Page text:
(e) for each at least one user, identifying at least one of the cells as a low residence time cell, said transmitting of said registration message being effected only if said each at least one user is located in one of said at least one low residence time cells.
17. In a system, including at least one location area, each of the at least one location area including a plurality of cells, each cell having a certain size, wherein at least one user moves among the cells of the at least one location area, and wherein, for each cell, a location area code, representative of the location area wherein the each cell is included, is transmitted to each of the at least one user located within the each cell, a method for tracking the at least one user, comprising the steps of:
(a) assigning a cell identity to each cell by steps including:
(i) superposing a grid on the cells, said grid including a plurality of tiles, each said tile having a tile identity;
(ii) matching each cell to a corresponding said tile; and
(iii) for each cell, assigning said tile identity of said corresponding tile to said each cell as said cell identity of said each cell;
(b) for each cell, broadcasting a cell code representative of said cell identity of said each cell to each of said at least one user located within said each cell;
(c) for each at least one user, receiving both the location area code and said cell code transmitted for the each cell wherein said each at least one user is located; and
(d) for each at least one user, transmitting a registration message, said transmitting being based both on said location area code received by said at least one user and on said cell code received by said each at least one user; and
(e) for each at least one user, subsequent to each said transmitting of said registration message, computing a distance traveled by said each at past one user, said distance being based on said cell codes received by saiLeach at least one user, a next said transmitting of said registration messagl being effected when said distance exceeds a threshold.
18. In a system, including at least one location area, each of the at least one location area including a plurality of cells, each cell having a certain size, wherein at least one user moves among the cells of the at least one location area, and wherein, for each cell, a location area code, representative of the location area wherein the each cell is included, is transmitted to each of the at least one user located within the each cell, a method for tracking the at least one user, comprising the steps of:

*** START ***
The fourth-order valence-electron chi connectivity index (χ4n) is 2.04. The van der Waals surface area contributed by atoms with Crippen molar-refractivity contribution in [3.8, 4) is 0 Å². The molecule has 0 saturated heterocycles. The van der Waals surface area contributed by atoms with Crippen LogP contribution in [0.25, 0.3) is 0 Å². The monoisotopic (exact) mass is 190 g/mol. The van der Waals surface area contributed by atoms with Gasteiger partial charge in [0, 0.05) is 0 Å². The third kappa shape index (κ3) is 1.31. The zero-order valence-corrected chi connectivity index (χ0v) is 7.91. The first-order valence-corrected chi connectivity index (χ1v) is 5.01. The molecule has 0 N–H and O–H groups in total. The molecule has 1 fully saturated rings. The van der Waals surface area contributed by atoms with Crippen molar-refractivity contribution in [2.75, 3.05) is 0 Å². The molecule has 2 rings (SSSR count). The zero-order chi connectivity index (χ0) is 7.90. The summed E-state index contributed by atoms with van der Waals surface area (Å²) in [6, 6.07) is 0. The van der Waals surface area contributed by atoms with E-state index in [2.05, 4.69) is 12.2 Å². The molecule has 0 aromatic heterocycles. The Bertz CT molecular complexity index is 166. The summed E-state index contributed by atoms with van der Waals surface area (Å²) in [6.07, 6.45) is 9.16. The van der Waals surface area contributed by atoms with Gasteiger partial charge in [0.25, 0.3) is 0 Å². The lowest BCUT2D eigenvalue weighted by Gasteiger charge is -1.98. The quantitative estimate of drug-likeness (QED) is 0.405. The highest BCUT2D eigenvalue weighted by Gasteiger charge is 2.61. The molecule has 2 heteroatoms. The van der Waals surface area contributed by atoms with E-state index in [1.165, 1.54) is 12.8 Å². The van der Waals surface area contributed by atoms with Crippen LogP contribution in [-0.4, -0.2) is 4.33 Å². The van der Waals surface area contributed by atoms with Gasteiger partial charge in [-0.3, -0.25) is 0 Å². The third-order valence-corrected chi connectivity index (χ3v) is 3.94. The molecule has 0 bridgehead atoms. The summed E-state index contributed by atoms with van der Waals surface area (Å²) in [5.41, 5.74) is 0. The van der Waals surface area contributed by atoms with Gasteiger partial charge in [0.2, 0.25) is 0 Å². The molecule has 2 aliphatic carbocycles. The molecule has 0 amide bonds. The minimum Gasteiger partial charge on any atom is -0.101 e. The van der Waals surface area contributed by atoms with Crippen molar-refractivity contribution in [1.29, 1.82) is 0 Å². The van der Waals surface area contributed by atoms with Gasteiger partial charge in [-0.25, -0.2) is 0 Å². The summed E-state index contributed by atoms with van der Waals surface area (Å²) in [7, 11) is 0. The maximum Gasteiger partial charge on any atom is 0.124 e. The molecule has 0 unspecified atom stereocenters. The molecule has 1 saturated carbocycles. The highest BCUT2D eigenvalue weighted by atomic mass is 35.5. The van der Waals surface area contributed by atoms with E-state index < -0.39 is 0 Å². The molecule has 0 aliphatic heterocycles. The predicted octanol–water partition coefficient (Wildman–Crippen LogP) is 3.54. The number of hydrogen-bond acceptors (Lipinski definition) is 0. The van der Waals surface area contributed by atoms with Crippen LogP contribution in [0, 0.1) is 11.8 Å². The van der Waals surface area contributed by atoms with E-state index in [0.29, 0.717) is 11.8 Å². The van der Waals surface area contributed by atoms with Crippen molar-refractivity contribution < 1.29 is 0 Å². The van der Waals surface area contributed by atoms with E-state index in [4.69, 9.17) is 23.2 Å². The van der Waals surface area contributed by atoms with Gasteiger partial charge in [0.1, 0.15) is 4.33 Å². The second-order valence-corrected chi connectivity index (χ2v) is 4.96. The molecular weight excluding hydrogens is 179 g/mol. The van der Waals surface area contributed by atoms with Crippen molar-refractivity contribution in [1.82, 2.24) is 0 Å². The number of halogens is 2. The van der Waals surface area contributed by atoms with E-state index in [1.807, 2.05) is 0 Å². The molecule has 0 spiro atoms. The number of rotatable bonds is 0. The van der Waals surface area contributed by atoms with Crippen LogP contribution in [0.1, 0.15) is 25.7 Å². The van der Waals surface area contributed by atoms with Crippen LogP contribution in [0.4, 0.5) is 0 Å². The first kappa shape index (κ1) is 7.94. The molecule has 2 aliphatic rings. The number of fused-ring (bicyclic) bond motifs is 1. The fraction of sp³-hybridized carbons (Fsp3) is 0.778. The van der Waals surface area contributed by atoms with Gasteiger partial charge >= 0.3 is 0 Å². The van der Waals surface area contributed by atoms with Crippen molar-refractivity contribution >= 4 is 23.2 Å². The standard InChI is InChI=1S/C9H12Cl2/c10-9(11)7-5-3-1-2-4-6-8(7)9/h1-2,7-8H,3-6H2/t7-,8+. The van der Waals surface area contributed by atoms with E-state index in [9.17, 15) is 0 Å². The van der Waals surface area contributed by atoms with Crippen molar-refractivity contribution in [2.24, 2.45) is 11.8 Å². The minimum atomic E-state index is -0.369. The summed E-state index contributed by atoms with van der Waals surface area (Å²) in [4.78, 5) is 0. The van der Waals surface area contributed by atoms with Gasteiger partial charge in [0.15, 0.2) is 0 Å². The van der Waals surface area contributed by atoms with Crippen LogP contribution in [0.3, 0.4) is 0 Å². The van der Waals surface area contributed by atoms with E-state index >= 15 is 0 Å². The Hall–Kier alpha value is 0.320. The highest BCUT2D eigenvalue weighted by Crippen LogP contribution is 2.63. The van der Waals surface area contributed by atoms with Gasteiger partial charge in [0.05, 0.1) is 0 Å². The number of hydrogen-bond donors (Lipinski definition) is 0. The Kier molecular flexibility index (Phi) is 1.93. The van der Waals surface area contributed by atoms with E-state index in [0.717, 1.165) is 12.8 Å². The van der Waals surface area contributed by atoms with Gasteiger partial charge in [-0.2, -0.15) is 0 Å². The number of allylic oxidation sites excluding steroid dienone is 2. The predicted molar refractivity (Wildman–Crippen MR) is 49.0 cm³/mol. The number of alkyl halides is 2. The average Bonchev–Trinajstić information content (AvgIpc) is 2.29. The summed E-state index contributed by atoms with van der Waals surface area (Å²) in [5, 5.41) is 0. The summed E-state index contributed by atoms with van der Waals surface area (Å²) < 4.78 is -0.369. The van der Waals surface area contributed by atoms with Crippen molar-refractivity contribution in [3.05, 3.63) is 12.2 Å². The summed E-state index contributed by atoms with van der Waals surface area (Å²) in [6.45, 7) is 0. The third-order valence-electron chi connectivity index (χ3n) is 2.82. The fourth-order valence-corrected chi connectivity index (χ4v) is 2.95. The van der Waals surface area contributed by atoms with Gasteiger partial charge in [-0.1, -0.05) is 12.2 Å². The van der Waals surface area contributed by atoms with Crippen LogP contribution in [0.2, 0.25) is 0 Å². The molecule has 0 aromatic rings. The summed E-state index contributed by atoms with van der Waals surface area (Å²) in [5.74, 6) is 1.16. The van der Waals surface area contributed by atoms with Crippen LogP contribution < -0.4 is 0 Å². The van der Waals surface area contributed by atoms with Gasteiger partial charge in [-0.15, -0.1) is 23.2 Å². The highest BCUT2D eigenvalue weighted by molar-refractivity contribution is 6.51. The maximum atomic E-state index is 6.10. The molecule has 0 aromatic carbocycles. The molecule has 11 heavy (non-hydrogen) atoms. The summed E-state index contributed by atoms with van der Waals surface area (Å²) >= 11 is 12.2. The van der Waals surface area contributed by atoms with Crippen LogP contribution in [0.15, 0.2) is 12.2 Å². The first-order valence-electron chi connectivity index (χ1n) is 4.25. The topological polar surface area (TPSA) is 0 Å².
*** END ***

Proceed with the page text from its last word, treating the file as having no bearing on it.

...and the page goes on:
(a) assigning a cell identity to each cell by steps including:
(i) superposing a grid on the cells, said grid including a plurality of tiles, each said tile having a tile identity;
(ii) matching each cell to a corresponding said tile; and
(iii) for each cell, assigning said tile identity of said corresponding tile to said each cell as said cell identity of said each cell, with neighboring cells having different said cell identities;
(b) for each cell, broadcasting a cell code representative of said cell identity of said each cell to each of said at least one user located within said each cell;
(c) for each at least one user, receiving both the location area code and said cell code transmitted for the each cell wherein said each at least one user is located; and
(d) for each at least one user, transmitting a registration message, said transmitting being based both on said location area code received by said at least one user and on said cell code received by said each at least one user; and
(e) for each at least one user, subsequent to each said transmitting of said registration message, counting a number of times that said cell code received by said each at least one user changes, a next said transmitting of said registration message being effected when said number exceeds a cell transit number threshold.
19. In a system, including at least one location area, each of the at least one location area including a plurality of cells, each cell having a certain size, wherein at least one user moves among the cells of the at least one location area, and wherein, for each cell, a location area code, representative of the location area wherein the each cell is included, is transmitted to each of the at least one user located within the each cell, a method for tracking the at least one user, comprising the steps of:
(a) assigning a unique cell identity to each cell by steps including:
(i) superposing a grid on the cells, said grid including a plurality of tiles, each said tile having a tile identity;
(ii) matching each cell to a corresponding said tile; and
(iii) for each cell, assigning said tile identity of said corresponding tile to said each cell as said cell identity of said each cell;
(b) for each cell, broadcasting a cell code representative of said cell identity of said each cell to each of said at least one user located within said each cell;
(c) for each at least one user, receiving both the location area code and said cell code transmitted for the each cell wherein said each at least one user is located; and